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Gauging the right amount of government regulation of AI

Government AI regulation is needed, AI experts and policymakers concur. But, there's no clear consensus on how much regulation by the government is necessary.

WASHINGTON, D.C. -- As organizations begin moving AI technologies out of research and testing and into deployment, consumers, technologists, policymakers and businesses likewise have started to understand just how much AI is changing the world and that some kind of government regulation of AI is necessary.

Already, AI is dramatically boosting productivity, helping connect people in new ways, and improving healthcare. When used wrongly or carelessly, AI can also do the opposite; it cuts jobs and has the potential to kill.

A powerful tool

Like any powerful force, AI requires rules and regulations for its development and use to prevent unnecessary harm, according to many in the scientific community. Just how much regulation, especially government regulation of AI, is still open to much debate.

Most AI experts and policymakers agree that at least a simple framework of regulatory policies is needed soon as computing power increases steadily, AI and data science startups pop-up almost daily, and the amount of data organizations collect on people grows exponentially.

"We're dealing with something that has great possibilities, as well as serious [implications]," said Michael Dukakis, former governor of Massachusetts, during a panel discussion at the AI World Government conference here.

Governments leading the way

Many national governments have already put in place guidelines, if sometimes vague, about how data should and shouldn't be used and collected.

We're dealing with something that has great possibilities, as well as serious [implications].
Michael DukakisFormer governor of Massachusetts

Some regulatory rules also govern how AI should be explainable; now, many AI algorithms run in a black box, or their inner-workings are considered proprietary technology and are sealed off from the public. The U.S. recently updated its guidelines on data and AI, and Europe recently marked the one-year anniversary of its GDPR.

Many private organizations have moved to set internal guidelines and regulations for AI, and have made such rules public in the hope that other companies will adopt or adapt them. The sheer number of different guidelines that various private groups have established indicates the wide array of different viewpoints about private and government regulation of AI.

"Government has to be involved," Dukakis said, advocating for government regulation of AI.

"The United States has to play a major, constructive role in bringing the international community together," he said. Countries around the world must come together for meaningful debates and discussions, eventually leading to potential international government regulation of AI, he said.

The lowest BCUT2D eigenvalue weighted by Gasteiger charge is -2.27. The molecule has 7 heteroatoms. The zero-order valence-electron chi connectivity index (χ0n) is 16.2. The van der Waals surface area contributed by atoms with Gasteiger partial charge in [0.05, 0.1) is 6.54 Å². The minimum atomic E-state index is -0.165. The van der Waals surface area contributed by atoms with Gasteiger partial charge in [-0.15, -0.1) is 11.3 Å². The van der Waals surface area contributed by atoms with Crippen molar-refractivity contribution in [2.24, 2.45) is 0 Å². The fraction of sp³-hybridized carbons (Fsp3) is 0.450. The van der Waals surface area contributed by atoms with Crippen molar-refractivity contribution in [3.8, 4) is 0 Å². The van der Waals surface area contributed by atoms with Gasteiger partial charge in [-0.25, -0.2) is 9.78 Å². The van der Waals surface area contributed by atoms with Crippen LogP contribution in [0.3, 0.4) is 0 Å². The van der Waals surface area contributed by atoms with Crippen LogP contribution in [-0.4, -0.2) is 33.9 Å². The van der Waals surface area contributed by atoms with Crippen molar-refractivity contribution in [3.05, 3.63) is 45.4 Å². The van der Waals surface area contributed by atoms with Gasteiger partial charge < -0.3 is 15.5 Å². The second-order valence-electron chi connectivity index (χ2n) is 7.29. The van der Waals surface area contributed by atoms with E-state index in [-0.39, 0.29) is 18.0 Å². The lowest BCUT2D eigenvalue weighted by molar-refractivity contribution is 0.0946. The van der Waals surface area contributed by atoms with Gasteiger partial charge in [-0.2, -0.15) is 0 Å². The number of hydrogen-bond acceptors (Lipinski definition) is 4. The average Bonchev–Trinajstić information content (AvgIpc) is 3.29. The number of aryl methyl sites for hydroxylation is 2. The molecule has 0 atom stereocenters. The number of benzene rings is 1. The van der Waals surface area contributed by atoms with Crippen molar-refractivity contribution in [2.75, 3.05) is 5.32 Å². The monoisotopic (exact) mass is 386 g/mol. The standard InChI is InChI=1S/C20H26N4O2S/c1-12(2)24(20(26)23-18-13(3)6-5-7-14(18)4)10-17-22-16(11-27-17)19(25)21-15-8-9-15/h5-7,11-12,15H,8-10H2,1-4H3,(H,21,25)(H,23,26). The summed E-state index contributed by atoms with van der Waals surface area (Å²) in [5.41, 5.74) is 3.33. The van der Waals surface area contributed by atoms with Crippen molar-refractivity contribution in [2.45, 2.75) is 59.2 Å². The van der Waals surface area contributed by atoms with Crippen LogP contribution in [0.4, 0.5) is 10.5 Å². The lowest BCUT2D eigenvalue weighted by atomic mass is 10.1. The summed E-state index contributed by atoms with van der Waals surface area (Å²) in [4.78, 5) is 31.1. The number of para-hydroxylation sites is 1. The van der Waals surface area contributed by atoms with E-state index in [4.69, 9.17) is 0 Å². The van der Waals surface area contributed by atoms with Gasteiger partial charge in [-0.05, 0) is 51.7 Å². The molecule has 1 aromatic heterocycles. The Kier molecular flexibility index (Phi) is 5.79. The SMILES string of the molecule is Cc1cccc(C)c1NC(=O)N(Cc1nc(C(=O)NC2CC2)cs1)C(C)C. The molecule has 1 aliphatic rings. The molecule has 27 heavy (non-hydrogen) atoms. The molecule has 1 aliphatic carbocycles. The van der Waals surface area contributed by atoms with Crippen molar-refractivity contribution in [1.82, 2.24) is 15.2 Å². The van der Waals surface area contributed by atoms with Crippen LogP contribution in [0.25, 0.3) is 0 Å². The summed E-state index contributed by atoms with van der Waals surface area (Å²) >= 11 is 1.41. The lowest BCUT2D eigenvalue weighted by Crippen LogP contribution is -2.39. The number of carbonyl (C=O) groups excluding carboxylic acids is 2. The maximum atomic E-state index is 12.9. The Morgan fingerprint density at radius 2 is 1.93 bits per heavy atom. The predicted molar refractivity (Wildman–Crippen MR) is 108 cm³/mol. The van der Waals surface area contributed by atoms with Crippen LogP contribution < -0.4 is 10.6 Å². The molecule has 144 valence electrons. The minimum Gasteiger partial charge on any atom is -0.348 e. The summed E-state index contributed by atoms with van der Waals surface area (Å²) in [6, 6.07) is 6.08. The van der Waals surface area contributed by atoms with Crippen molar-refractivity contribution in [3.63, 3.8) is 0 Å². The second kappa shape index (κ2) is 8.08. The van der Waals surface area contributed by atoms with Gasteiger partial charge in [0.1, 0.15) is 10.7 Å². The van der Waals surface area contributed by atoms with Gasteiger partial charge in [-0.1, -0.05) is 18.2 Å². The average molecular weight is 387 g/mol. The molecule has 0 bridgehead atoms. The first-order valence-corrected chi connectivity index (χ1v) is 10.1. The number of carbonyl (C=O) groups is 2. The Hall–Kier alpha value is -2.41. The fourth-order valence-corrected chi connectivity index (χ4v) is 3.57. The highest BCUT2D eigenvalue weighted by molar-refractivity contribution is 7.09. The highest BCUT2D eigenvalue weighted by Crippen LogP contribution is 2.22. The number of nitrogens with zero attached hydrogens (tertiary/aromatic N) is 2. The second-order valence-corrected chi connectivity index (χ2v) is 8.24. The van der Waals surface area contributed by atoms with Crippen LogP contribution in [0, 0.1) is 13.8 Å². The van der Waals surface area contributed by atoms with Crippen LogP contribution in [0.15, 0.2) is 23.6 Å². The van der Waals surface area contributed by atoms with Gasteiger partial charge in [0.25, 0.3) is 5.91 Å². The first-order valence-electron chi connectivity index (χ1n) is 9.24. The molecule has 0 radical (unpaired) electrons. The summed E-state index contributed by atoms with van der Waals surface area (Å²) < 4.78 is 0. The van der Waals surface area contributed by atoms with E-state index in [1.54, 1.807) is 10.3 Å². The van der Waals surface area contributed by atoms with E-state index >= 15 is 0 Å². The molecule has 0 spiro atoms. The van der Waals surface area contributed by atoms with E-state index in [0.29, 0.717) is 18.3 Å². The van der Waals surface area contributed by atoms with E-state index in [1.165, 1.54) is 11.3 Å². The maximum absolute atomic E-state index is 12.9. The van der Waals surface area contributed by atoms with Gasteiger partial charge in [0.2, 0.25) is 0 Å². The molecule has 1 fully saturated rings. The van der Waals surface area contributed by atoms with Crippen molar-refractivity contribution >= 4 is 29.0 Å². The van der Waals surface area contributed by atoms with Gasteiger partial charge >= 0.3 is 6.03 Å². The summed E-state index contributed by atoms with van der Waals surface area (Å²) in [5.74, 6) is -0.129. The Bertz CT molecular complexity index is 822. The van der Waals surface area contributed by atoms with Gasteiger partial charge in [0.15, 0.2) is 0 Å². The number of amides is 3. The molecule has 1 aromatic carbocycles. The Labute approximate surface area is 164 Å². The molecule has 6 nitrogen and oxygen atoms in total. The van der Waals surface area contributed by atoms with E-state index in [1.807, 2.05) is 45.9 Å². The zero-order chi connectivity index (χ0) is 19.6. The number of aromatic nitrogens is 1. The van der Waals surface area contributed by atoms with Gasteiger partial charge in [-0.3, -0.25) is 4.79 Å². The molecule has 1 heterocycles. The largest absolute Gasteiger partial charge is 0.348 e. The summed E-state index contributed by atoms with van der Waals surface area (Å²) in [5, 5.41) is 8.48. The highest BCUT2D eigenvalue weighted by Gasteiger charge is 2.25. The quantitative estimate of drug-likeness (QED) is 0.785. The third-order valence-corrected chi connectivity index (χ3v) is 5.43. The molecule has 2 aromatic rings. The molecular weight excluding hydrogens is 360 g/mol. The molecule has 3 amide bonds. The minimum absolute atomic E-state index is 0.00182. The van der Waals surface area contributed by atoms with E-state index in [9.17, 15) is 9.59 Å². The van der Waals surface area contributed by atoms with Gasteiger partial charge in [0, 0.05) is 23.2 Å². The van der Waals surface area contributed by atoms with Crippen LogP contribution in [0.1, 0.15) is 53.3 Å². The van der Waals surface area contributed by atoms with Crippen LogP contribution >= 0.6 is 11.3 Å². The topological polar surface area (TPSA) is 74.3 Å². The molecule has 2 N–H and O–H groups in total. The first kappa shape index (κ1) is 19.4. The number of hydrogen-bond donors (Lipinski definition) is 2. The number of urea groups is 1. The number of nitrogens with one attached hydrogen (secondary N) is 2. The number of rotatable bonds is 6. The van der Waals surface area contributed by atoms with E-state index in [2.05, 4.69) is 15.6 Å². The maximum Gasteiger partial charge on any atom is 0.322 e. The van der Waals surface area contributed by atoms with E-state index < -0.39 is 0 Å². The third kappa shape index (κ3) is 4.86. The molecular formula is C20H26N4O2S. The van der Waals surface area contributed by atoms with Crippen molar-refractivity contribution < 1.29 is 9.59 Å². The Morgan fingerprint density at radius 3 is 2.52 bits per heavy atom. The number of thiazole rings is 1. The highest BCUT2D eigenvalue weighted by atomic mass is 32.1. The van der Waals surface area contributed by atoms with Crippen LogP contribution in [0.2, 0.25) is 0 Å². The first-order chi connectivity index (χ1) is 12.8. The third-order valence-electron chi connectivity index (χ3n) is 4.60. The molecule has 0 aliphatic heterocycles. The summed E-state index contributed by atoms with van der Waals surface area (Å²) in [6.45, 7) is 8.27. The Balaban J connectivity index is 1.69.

Or governments should step back

Bob Gourley, CTO and co-founder of consulting firm OODA LLC, agreed that governments should be involved but said their power and scope should be limited.

"Let's move faster with the technology. Let's be ready for job displacement. It's a real concern, but not an instantaneous concern," Gourley said during the panel discussion.

Regulations, he argued, would slow technological growth, although he noted AI should not be deployed without being adequately tested and without adhering to a security framework.

During other panel discussions at the conference several speakers argued that governments should take their lead from the private sector.

Government regulation of AI, AI World Government, Michael Dukakis
AI World Government panel with former Massachusetts governor Michael Dukakis.

Organizations should focus on creating transparent and explainable AI models first before governments concentrate on regulation, said Michael Nelson, a former professor at Georgetown University.

Lack of explainable or transparent AI has long been a problem, with consumers and organizations arguing that AI providers need to do more to make the inner-workings of algorithms easier to see and understand.

Nelson also argued that too much government regulation of AI could quell competition, which, he said, is a core part of innovation.

Lord Tim Clement-Jones, former chairman of the United Kingdom's House of Lords Select Committee on Artificial Intelligence, agreed that regulation should be minimized, but noted that it can be positive.

Governments, he said, should start working now on AI guidelines and regulations.

Guidelines like the GDPR have been effective, he said, and have laid the foundation for more focused government regulation of AI.

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